The Cretan sun is shining, the olive trees are rustling in the breeze and the cicadas are chirruping incessantly. We, however, are sitting in the Stratigraphic Museum at Knossos looking at sherds. The Museum houses archaeological material excavated in the area by archaeologists working for the British School at Athens over the course of a century: from Sir Arthur Evans’s famous excavations at the Palace to material collected over the last few years. With its extensive comparative collection it makes it the perfect place to study pottery.
The sherds we are looking at today were collected by the Knossos Urban Landscape Project in 2005-2008. The valley in which the Palace sits was divided into 20m grid squares and a collection taken from each one. This is how survey projects rather than excavations usually work: material is collected from the surface across a wide area. Rather than digging ourselves we rely on agricultural activities such as ploughing to bring material to the surface. Our job now is to make sense of what we have collected. After separating out the pottery and washing it we lay the sherds out on tables for a first look and divide them into periods spanning the settlement history of the valley (Prehistoric, Hellenic, Roman, Post-Roman).
The interesting sherds (relatively speaking – those with decoration or which are diagnostic of a particular type of vessel) are then scanned and given a unique number in a database.
The specialists examine these sherds and enter more information about them. We are trying to establish what sort of vessels the sherds came from and whether they can be closely dated. We can then plot this information on the map of the survey area to add to the existing picture of how people occupied this valley for the last 5000 years and more: where were the central places, where did they bury their dead, did the settlement grow or shrink over time? I am looking at the Middle Minoan pottery; Antonis Kotsonas is in charge of the Iron Age sherds.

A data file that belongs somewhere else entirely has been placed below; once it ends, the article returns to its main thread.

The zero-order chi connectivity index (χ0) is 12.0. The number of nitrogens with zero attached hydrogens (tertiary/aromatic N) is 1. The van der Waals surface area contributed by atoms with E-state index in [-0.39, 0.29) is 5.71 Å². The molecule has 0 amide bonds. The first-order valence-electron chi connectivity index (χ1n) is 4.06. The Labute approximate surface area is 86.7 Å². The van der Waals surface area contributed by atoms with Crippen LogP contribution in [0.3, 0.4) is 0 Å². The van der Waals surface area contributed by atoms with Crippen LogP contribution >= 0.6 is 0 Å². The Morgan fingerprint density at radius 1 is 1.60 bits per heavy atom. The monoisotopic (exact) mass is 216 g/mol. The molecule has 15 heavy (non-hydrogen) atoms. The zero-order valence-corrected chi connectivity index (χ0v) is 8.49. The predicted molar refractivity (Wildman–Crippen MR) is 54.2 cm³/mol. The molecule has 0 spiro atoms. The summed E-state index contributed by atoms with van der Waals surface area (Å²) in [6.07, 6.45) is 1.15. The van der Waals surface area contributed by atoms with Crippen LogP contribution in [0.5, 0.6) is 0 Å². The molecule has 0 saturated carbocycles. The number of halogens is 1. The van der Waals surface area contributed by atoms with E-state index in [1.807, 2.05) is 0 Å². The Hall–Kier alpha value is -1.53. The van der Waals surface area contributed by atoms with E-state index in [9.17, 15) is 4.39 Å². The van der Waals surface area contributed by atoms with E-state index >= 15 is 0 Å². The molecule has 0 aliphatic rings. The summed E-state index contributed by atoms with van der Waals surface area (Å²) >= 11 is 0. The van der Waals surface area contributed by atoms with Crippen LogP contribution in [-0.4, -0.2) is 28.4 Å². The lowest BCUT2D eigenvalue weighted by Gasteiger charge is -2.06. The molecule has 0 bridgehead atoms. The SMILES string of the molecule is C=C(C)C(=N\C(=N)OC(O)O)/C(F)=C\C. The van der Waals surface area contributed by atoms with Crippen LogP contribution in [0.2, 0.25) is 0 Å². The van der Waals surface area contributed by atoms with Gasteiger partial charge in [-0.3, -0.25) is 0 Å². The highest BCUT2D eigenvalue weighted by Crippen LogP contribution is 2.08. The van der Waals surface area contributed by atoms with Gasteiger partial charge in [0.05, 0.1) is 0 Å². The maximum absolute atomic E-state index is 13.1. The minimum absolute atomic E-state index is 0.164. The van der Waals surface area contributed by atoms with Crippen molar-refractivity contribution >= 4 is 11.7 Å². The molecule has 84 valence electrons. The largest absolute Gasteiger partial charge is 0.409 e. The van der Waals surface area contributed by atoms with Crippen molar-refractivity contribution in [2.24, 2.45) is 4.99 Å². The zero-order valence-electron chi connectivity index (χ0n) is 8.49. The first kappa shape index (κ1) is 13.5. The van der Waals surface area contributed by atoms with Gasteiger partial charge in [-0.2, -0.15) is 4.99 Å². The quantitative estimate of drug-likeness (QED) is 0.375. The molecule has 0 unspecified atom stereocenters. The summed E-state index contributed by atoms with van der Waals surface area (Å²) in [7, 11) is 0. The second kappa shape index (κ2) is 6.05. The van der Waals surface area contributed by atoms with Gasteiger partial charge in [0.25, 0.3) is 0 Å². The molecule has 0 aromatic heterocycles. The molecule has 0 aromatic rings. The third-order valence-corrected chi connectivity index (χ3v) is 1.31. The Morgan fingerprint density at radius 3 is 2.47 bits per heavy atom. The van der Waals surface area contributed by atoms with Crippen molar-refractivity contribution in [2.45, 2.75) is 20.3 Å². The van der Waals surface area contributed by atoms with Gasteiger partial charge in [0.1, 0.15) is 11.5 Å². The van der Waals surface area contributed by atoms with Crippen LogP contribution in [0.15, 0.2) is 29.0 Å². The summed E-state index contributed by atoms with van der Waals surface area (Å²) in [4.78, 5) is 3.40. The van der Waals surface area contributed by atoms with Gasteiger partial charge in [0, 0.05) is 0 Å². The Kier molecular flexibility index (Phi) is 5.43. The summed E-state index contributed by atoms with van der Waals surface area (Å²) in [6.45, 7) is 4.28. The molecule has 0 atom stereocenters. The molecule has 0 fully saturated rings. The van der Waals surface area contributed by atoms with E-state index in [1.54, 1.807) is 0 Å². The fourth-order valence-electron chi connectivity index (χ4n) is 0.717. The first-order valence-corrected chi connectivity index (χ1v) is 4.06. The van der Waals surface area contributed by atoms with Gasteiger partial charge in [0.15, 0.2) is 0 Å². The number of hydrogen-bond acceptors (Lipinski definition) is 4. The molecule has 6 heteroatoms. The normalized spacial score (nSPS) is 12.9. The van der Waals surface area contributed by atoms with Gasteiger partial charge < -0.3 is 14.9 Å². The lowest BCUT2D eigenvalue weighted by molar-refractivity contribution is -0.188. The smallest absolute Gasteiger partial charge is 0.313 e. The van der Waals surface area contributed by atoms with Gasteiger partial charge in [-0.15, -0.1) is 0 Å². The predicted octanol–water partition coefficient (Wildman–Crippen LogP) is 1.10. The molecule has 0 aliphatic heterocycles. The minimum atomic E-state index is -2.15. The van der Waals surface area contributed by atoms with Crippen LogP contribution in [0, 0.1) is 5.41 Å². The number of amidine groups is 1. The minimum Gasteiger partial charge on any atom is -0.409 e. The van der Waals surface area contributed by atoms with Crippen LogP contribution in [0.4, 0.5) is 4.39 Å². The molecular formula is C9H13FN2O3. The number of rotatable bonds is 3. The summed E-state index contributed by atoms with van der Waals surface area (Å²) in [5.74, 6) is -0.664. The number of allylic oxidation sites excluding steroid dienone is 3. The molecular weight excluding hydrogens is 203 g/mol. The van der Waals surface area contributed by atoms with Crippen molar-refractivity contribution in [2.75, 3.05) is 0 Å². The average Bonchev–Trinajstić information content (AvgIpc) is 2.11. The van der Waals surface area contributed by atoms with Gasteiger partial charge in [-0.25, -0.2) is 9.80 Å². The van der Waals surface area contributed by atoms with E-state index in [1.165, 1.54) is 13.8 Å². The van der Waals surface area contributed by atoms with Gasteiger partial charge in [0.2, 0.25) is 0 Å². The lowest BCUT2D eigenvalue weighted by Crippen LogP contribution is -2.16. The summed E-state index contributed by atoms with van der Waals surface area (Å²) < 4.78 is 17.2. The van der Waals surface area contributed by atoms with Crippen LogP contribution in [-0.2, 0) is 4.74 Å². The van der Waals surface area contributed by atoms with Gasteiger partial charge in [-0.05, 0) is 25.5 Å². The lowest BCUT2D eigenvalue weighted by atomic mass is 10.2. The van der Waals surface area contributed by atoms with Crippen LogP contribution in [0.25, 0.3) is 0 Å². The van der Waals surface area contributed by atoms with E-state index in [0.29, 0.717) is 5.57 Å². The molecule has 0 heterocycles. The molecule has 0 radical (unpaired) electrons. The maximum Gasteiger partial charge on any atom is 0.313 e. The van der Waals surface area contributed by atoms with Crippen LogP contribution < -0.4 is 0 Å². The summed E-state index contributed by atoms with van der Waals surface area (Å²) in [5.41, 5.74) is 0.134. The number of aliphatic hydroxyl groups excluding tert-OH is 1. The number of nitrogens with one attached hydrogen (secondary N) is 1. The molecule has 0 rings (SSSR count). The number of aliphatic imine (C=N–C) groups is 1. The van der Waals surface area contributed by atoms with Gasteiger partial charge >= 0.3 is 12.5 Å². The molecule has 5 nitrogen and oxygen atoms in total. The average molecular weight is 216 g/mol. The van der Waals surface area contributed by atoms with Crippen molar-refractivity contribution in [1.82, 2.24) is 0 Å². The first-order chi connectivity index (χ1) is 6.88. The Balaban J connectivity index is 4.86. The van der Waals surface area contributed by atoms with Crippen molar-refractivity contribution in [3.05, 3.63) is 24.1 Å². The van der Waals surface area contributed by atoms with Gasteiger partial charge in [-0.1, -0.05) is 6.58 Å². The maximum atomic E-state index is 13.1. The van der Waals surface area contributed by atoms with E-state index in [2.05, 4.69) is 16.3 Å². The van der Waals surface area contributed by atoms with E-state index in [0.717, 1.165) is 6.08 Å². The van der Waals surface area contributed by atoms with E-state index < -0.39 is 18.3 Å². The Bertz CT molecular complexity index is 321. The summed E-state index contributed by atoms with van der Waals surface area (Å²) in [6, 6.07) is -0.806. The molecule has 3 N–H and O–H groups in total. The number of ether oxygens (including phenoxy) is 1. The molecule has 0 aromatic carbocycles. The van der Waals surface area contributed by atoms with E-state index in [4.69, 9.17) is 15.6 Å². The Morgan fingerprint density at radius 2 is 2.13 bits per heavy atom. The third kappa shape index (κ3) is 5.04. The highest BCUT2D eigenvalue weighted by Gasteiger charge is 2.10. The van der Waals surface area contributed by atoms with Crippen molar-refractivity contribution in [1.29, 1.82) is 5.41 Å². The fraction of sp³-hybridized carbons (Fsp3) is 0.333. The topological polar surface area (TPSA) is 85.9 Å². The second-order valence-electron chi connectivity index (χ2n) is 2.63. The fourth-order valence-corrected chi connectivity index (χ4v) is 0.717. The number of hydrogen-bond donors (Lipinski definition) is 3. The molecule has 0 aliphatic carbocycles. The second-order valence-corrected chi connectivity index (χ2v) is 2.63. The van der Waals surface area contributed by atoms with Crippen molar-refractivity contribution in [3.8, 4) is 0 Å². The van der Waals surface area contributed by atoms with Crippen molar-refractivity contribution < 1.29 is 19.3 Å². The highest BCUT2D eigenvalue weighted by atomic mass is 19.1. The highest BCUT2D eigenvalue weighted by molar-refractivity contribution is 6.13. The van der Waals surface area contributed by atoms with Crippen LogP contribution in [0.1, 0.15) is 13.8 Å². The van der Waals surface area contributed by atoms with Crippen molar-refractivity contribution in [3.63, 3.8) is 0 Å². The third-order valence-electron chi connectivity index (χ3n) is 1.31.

Overseeing the project, and trying to keep track of over 400,000 sherds is one of the project directors, Prof. Todd Whitelaw.
Today has been a normal day: sorting, scanning and studying sherds. The Stratigraphic Museum is part of the British School at Athens’s permanent base at Knossos, which also includes accommodation and a library. I’ll be off there shortly to work on my book and check my work emails. I’m on leave from the British Museum, where I’m Greek Bronze Age curator, and so this complements my day job perfectly. I’ve just finalised the programme for a Knossos Study Day at the Museum and will send that off for distribution today: ten archaeologists who have worked at Knossos will be describing their work; some of them are working on other projects here at the moment. No doubt the Cretan sunshine and food will seem far away on an inevitably rainy day in November but at least I won’t be surrounded by cicadas and scrappy survey sherds.
The So many sherds, so little time by Day of Archaeology, unless otherwise expressly stated, is licensed under a Creative Commons Attribution-ShareAlike 3.0 Unported License.